This is, by far, the best introduction to the textual criticism of the Hebrew Bible available. McCarter's presentation is clear, balanced, and well illustrated by the text-critical work he himself has done on the difficult text of Samuel and elsewhere.
Chapter 3, "The Basic Procedures of Textual Criticism," is especially helpful for those who are new to textual criticism. In this chapter McCarter provides a step-by-step procedure for identifying and evaluating textual difficulties. McCarter's procedures are both clear and concise, making this chapter a useful and extremely practical guide for performing textual-criticism on one's own.
McCarter includes three appendices at the end of this book. The first is a glossary of terms used in textual criticism. The second is a very useful (though now out of date) bibliography for primary sources used in textual criticism. The third, and most interesting, describes the characteristics of the various textual witnesses to each book of the Hebrew Bible. This appendix supplements McCarter's important comments in the body of his work about the importance of being familiar with the tendencies of each textual witness while evaluating textual difficulties.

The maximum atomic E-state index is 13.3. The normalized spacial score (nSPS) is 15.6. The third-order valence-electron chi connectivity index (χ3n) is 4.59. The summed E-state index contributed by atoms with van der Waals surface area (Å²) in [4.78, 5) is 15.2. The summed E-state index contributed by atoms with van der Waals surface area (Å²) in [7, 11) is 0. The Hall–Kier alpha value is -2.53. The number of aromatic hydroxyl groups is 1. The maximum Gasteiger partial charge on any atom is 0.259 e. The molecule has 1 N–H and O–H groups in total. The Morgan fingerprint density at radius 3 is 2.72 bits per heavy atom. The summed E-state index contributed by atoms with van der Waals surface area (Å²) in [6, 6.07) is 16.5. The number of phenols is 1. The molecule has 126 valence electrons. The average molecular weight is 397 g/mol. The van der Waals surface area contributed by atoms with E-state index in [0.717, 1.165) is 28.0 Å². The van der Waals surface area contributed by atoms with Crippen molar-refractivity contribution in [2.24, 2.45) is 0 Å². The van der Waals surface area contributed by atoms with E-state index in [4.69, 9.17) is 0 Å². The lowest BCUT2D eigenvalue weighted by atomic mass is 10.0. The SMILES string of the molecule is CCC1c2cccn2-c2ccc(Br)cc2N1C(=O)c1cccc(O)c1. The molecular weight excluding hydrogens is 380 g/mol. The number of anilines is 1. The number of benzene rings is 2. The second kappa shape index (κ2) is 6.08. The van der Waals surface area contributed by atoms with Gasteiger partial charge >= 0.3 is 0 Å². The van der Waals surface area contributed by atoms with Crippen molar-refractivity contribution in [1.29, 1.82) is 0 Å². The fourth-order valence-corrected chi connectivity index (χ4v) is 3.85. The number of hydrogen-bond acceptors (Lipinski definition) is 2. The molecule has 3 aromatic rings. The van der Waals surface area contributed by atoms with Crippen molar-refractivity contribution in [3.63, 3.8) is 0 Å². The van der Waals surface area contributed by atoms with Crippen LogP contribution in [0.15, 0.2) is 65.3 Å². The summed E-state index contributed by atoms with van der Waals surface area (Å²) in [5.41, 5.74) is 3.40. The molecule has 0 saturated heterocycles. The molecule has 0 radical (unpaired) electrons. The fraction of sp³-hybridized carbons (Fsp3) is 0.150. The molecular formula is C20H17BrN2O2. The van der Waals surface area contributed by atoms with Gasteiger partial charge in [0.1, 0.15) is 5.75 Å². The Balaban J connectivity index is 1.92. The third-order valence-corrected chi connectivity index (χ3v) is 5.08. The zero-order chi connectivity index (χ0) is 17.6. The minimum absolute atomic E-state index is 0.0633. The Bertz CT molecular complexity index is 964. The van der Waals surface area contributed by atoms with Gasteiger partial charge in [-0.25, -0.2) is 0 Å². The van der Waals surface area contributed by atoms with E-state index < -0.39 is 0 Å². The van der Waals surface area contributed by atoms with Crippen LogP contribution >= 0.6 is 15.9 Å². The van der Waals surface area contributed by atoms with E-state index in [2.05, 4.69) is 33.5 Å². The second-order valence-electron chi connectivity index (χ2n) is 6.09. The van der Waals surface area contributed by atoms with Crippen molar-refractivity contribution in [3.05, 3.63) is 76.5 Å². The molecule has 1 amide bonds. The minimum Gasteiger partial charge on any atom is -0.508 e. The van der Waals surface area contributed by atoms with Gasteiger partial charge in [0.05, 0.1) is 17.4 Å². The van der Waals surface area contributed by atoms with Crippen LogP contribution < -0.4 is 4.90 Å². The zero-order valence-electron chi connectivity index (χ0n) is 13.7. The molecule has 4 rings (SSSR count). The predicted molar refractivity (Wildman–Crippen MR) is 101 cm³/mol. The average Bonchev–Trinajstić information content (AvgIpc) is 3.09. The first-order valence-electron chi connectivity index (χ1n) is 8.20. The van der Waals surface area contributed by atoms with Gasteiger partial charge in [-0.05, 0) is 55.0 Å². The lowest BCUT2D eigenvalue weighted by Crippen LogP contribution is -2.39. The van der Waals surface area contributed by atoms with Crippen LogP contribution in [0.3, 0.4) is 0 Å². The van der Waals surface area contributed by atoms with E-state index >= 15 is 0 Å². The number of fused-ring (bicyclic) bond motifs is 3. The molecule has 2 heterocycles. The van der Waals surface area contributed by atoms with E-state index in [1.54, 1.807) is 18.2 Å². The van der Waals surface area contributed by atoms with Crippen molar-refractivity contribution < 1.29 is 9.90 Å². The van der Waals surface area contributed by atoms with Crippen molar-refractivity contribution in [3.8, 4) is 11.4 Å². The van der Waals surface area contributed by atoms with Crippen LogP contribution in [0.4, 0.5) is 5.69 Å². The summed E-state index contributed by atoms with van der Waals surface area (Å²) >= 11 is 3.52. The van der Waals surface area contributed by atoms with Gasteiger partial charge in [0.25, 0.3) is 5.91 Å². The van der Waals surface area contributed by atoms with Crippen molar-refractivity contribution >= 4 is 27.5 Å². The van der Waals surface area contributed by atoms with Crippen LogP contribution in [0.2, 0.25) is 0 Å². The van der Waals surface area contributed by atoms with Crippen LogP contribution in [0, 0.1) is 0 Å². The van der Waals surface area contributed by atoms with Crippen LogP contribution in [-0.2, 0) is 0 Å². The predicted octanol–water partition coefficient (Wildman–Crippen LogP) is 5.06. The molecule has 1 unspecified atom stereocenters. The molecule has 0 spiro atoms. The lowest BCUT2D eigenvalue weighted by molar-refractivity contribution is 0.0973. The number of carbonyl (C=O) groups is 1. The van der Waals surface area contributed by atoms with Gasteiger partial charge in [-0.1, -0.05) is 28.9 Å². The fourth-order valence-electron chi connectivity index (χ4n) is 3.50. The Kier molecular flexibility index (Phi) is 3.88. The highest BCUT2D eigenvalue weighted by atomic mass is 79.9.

This book is only 94 pages, including the appendices, but it is clearer and contains more information than books twice its size. After finishing this book readers should move on to Emmanuel Tov's, "Textual Criticism of the Hebrew Bible" (Second Revised Edition), which is more detailed in certain areas (though the detail is not always necessary) and is a little more up-to-date, but should keep this book close at hand because of its superior practicality.